The panel began with Tibetan writer and researcher Lukar Jam, who said that the situations of Tibetan women in Tibet and in exile present two drastically different pictures. He stated that, "In the exile community, about 80-90% of women are literate; in Tibet, 80-90% are illiterate."
This statistic shows that women's status and education has vastly improved during their five decades in exile. Lukar added that the Tibetan Women's Association set a policy last year to encourage Tibetan women to find better jobs within the exile community. He also mentioned that before the Chinese occupation, wives and husbands were granted equal rights by Tibetan rulers.
Kirti Dolkar Lhamo, a current member of the Tibetan exile Parliament and the president of TWA, spoke on the historical differences between men and women in Tibetan society. She explained that because women were expected to work inside the home and were excluded from higher education, they faced many limitations and had a lower social status than men.
She pointed out that today, His Holiness the Dalai Lama and the Tibetan exile government have gone to great lengths to empower women and encourage their participation in the larger society. Kirti Dolkar Lhamo stated that, "The exile government is following the guidelines of the United Nations concerning women's rights."
She told the audience that the Tibetan Parliament must include at least two women members in its body of ten, or it will be disqualified. Additionally, His Holiness the 14th Dalai Lama has declared that women and men are equal, and encouraged women to participate in Tibetan democracy.
Despite this, stated Kirti Dolma Lhamo, "Women in the Tibetan exile community are not coming forward to claim their rights". The government has extended equal opportunities to Tibetan women, but many are still lacking, due to the traditional expectation that they work inside the home. "When girls pass class 12, they have to look after the family, while boys go on to receive further education-this is embedded in our society," explained Kirti. She encouraged Tibetan women to rise up and seize the opportunities available to them, failing to mention whether Tibetan men would be willing to share in household duties in exchange.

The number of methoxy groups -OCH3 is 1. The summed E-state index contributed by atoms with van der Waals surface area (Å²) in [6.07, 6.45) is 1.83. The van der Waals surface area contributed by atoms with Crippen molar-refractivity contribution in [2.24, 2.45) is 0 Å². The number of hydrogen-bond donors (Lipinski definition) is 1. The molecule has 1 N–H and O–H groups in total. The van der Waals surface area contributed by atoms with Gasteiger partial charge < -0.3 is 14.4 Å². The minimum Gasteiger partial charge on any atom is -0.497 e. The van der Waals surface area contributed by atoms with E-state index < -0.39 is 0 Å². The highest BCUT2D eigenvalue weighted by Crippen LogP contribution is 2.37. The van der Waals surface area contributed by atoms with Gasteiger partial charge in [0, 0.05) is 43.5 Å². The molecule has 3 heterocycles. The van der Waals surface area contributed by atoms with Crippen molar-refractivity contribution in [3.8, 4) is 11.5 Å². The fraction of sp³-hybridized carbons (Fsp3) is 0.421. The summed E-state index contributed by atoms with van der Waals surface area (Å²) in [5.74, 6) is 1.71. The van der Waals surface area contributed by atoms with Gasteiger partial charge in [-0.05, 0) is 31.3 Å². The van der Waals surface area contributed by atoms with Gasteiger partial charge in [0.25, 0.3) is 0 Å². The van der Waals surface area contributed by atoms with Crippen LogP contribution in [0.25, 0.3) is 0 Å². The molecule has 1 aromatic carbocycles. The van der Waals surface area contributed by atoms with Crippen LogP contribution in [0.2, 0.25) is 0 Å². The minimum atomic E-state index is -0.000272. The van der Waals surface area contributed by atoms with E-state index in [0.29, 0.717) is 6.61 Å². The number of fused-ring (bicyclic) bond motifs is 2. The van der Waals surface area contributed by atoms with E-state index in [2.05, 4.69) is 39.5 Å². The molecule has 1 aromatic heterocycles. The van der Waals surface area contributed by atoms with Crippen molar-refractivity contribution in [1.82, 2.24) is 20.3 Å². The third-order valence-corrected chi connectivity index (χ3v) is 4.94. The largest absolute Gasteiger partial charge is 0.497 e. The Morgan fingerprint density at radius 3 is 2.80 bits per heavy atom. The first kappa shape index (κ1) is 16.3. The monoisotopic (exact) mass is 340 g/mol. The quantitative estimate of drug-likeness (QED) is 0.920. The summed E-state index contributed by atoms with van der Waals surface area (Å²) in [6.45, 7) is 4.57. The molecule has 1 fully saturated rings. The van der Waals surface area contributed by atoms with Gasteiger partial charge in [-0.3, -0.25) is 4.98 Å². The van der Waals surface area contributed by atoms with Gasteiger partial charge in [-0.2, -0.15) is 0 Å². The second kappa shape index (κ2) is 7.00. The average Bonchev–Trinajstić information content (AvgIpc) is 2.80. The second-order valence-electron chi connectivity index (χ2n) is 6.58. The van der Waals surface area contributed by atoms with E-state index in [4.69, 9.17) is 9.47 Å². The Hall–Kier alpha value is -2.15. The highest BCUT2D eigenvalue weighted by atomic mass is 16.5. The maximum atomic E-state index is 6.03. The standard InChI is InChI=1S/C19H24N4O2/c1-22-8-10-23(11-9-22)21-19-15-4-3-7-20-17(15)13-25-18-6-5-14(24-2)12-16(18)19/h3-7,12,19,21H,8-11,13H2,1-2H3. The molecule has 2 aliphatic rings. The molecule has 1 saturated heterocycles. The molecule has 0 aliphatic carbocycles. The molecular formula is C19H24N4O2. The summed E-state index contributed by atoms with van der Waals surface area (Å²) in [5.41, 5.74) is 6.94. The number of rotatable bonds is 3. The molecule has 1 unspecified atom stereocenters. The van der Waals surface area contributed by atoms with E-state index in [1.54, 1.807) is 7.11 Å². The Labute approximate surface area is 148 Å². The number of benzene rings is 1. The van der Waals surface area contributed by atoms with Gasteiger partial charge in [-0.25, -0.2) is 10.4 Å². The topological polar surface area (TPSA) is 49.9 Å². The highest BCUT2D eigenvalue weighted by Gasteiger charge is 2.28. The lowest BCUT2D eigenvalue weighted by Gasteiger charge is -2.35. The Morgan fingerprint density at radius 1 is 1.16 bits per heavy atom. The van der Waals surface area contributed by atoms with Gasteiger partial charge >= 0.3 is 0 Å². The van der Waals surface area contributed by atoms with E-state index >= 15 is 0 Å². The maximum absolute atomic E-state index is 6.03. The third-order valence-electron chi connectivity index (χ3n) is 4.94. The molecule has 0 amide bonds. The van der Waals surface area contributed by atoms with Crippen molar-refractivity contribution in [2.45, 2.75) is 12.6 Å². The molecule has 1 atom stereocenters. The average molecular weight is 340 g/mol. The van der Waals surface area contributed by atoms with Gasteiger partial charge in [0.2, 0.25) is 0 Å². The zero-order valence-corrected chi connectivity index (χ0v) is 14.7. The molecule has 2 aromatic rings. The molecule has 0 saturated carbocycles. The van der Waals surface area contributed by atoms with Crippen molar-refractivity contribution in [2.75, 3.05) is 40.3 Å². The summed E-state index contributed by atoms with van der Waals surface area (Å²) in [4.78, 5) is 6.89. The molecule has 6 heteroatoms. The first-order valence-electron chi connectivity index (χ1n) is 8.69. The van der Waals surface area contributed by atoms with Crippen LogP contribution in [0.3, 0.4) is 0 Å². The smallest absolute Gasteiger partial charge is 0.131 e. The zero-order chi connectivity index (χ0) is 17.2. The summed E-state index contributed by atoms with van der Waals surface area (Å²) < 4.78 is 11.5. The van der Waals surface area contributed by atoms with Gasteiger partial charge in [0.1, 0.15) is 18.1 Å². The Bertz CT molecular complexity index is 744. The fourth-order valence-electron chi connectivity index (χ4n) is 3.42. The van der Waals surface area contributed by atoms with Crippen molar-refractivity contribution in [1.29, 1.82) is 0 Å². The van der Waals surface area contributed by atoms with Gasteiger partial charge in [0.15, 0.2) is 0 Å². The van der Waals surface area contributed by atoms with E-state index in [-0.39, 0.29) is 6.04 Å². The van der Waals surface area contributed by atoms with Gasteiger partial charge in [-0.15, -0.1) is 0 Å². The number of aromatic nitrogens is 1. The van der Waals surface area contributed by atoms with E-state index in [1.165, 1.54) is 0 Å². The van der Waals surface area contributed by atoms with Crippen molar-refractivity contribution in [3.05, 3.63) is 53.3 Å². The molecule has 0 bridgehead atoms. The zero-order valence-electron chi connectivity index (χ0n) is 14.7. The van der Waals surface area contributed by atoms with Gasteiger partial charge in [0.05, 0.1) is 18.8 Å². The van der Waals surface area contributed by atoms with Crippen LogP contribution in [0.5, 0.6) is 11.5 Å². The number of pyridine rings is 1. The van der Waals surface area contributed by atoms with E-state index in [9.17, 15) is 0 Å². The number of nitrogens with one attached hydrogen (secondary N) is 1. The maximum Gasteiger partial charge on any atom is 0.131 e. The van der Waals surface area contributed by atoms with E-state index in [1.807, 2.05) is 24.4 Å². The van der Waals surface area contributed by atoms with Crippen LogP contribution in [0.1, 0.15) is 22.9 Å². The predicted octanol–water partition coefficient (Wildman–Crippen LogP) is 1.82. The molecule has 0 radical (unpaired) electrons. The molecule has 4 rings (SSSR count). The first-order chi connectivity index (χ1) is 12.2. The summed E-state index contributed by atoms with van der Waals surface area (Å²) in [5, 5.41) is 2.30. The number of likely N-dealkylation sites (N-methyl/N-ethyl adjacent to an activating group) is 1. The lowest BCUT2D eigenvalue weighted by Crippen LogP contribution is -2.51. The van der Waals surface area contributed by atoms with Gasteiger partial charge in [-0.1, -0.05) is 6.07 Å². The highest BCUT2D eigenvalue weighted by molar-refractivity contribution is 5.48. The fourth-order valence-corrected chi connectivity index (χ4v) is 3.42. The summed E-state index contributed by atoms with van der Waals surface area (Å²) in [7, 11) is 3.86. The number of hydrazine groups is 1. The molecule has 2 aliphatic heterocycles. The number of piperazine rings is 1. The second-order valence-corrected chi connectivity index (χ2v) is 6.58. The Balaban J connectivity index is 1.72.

The next speaker, writer and activist Tenzin Tsondue, pointed out that Tibetan husbands no longer look down on their wives, which was once normal in Tibetan society. He added that Tibetan women are in a much better position than their female Indian neighbors. Tenzin concluded that while men and women are different, specifically in terms of physical strength, this does not mean that the genders are unequal. He stated, "If we understand that men are better in some things and women are better in others, then there is no gender bias."
"Relative to other countries, Tibetan women's status is not that bad; but there remains room for improvement," declared Rinchen Khando Choegyal, former Kalon and founding president of TWA, and current executive director of the Tibetan Nuns' Project.
26november200992"These days, women are not given to their husband's family," she noted as an example of improving gender relations.
On the subject of religious-based discrimination, Rinchin clarified that, "When Tibetan Buddhism flourished in Tibet, women's rights decreased; not because of the Buddha's teachings, but because those who brought the teachings carried along certain negative aspects of Indian culture."
There is currently much debate in the exile community about the fact that Tibetan Buddhist nuns are not allowed to reach the same level of religious education (Geshe, or doctorate of philosophy) as their fellow monks. This is perhaps the only area of society where open discrimination against Tibetan women remains the norm. Rinchen stated that in 1984, His Holiness expressed his wish that nuns be able to receive higher education, but despite this, "many nuns are afraid to take this opportunity."
When the Tibet Post International posed the question, "If Tibetan women didn't come to this debate, does that mean they're satisfied with what they have?", Rinchen replied that women in the Tibetan exile community hesitate to attend public discussions and debates, because such meetings have been culturally set aside as "male" activities. In spite of this, there were about a dozen young Tibetan women in the audience, as well as a few older ladies.
The panel discussion was carried out in Tibetan, with several translators available for the English-speaking audience. It should be noted that the quotes in this article are based on the translated version of the discussion.